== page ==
Below are scanned images, a transcription, and explanatory footnotes of a letter written on 18 March 1860 by fifteen-year old Ellen Josephine Bonney (b. 22 Feb. 1845) of Bonney Hill, South Hanson, Mass. to her older brother, twenty-one year old Otis Lafayette Bonney (b. 2 Dec. 1838) who at the time was working for Daniel Allen & Co. in Boston, Mass. They were both the children of Ezekiel Bonney and Angeline White of Hanson, Mass. Three years after writing this letter, Ellen J. Bonney married Noah A. Ford at East Bridgewater in 1863. In addition to reporting local news relating … Continue reading Sibling Saturday: 1860 Letter from Ellen J. Bonney of Hanson, Mass. to her brother Otis L. Bonney of Boston, Mass.
For those interested in following the continued research into the life of great-great-great uncle Major Erastus W. Everson, be sure to read: http://www.erastuseverson.blogspot.com/ Continue reading New Erastus Watson Everson (1837-1897) Blog
I was contacted the other day by Donald Thompson, one of three Civil War researchers who run a wonderful website and related blog about the Civil War, and specifically the 18th Regiment of Massachusetts. Donald Thompson, Tom Churchill, and Stephen McManus research and collect records, memorabilia, letters, etc. about the men who served in the regiment, and have compiled great biographies of the men. One of those men from the 18th, my great-great-great uncle Erastus Everson, was recently featured on this blog as the subject of one of my genealogical biographies. He served in three regiments, and sustained head, chest, … Continue reading Welcome, readers of "Touch the Elbow"!
In 1871, Massachusetts-born Erastus Watson Everson was summoned by a government committee which was investigating the “Ku-Klux Klan conspiracy”. Erastus had worked for the Freedman’s Bureau after the Civil War throughout South Carolina. In particular, he was summoned for an experience he had after his duty in the Freedman’s Bureau, when he was working again for the army as an assessor. Erastus was an inadvertent witness to the Laurens County, SC riot in October 1870. He testified his belief that the riot was planned in advance in part by the Ku Klux Klan. He testified that he had traveled to Laurens county … Continue reading Erastus Everson and the Laurens County, SC Riot
Erastus W. Everson (1837-1897) Erastus W. Everson was the eldest child of William F. Everson and his wife, Salome B. Crocker. He was born about 1837 probably in Hanson, MA. Three years later, his brother Frederic O. Everson was born, followed by his sister Sylvania Everson. They grew up on Pleasant Street in Hanson. In 1850, at the age of 13, Erastus was living in Hanson with his family, and a 17 year old servant (or boarder) named Fidelia Hunt. He and his siblings were attending one of the small schoolhouses in South Hanson. Next door to them, extended Everson … Continue reading Mini-Genealogical Biography of Erastus W. Everson
Having just finished watching the entirety of Ken Burns’ The Civil War, I was struck by the vast amount of creativity it inspired. Indeed, the war itself still resonates today with meaning. Burns himself refers to it as “America’s Iliad“, the epic narrative of American history. With the new art-form of photography developing through the Civil War, war reporters had a new means of bringing the war home to those living far from the battlefields. No longer were articles accompanied by sketchings, drawings or daguerrotypes, instead, real photographs could be included. But in addition to the shots of soldiers, ranks, … Continue reading Creative legacy of the Civil War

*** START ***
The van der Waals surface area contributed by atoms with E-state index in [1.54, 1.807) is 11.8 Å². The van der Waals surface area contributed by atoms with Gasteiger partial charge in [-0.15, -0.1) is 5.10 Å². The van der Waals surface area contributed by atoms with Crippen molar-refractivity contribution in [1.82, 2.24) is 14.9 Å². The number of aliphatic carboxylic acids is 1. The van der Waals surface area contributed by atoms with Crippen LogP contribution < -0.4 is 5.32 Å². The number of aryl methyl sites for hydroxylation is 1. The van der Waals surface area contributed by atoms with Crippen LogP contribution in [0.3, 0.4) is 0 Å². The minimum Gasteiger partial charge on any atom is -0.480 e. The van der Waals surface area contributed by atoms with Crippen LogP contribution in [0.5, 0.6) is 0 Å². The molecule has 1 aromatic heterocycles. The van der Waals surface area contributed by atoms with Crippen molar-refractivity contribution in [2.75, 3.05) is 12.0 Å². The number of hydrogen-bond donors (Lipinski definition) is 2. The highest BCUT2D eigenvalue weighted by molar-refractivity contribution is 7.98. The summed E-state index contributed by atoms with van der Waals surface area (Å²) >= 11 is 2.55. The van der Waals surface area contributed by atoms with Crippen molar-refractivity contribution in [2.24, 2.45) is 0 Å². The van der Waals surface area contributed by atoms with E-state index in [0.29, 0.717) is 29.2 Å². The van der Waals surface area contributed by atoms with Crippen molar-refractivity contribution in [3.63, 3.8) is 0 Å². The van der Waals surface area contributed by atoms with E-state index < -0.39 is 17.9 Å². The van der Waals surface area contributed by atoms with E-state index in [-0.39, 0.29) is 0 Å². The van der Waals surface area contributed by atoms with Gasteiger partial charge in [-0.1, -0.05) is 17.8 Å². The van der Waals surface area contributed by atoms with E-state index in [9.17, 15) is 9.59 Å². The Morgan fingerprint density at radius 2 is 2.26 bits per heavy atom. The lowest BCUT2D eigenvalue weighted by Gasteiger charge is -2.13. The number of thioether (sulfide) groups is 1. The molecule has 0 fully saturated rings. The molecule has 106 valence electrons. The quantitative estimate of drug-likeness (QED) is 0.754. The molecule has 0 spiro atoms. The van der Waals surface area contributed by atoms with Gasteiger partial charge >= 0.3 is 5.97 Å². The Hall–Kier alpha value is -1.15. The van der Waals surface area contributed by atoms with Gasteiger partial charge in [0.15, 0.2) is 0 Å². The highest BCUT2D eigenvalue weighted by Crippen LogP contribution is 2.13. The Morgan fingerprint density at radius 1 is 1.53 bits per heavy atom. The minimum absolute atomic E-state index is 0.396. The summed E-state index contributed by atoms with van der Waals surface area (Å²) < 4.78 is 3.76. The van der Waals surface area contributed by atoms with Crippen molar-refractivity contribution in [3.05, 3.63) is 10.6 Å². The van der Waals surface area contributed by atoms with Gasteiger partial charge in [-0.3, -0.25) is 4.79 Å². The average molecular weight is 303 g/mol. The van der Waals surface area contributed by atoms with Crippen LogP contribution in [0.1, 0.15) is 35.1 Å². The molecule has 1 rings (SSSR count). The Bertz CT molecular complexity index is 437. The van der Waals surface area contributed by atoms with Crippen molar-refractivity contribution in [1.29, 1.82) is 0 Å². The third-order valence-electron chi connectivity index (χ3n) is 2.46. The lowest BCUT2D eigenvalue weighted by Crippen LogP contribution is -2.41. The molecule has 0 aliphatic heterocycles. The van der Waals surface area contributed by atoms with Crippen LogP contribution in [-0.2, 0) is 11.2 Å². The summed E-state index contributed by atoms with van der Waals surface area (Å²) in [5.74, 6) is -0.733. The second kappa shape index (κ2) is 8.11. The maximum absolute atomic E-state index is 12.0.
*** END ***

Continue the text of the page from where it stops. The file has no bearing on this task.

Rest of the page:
On the way home from DC, we stopped today at Gettysburg. Despite my love of American history and knowledge of the battles and details, I was not prepared for the sheer vastness of Gettysburg. Endless fields, and endless room for the imagination. The National Cemetery at Gettysburg was created in efforts to bury the dead from the Battle of Gettysburg. A quick look at Wikipedia lists the casualties as such:Union: 23,055 (3,155 killed, 14,531 wounded, 5,369 captured/missing)Confederate: 22,231 (4,708 killed, 12,693 wounded, 5,830 captured/missing)These numbers are unbelievable… the battle lasted 3 days from July 1-3, 1863, and was the bloodiest … Continue reading Gettysburg National Cemetery, Gettysburg, Pennsylvania
Of all the things to do in Washington DC, one of the places I was excited to visit was Arlington National Cemetery. Although it was incredibly hot, the trip was extremely worthwhile. There is a great deal of parking, and pedestrian traffic is led through the Visitor’s Center at the beginning of the cemetery, which has a little gift shop, an information center, and an exhibit that features large photographs of significant moments in the cemetery’s history, along with explanatory text. The photos themselves are very overwhelming, but they barely come close to capturing the actual experience of stepping outside … Continue reading Arlington National Cemetery, Arlington, Virginia
Providence’s beautiful garden cemetery, Swan Point still inspires and is accessible to “leisure uses” that it was designed for – although not so many as there once were! Security guards constantly buzz about to make certain you don’t get TOO leisurely! No blading, biking, animals, no faster pace than a “brisk walk”, beverages and food items are frowned upon. It’s no longer the place to bring the family and dog to have a picnic or a jog through – but still magnificent nevertheless. Swan Point was founded by Thomas Hartshorn in 1846, arising from the “vivid intellectual community composed predominately … Continue reading Swan Point Cemetery, Providence, RI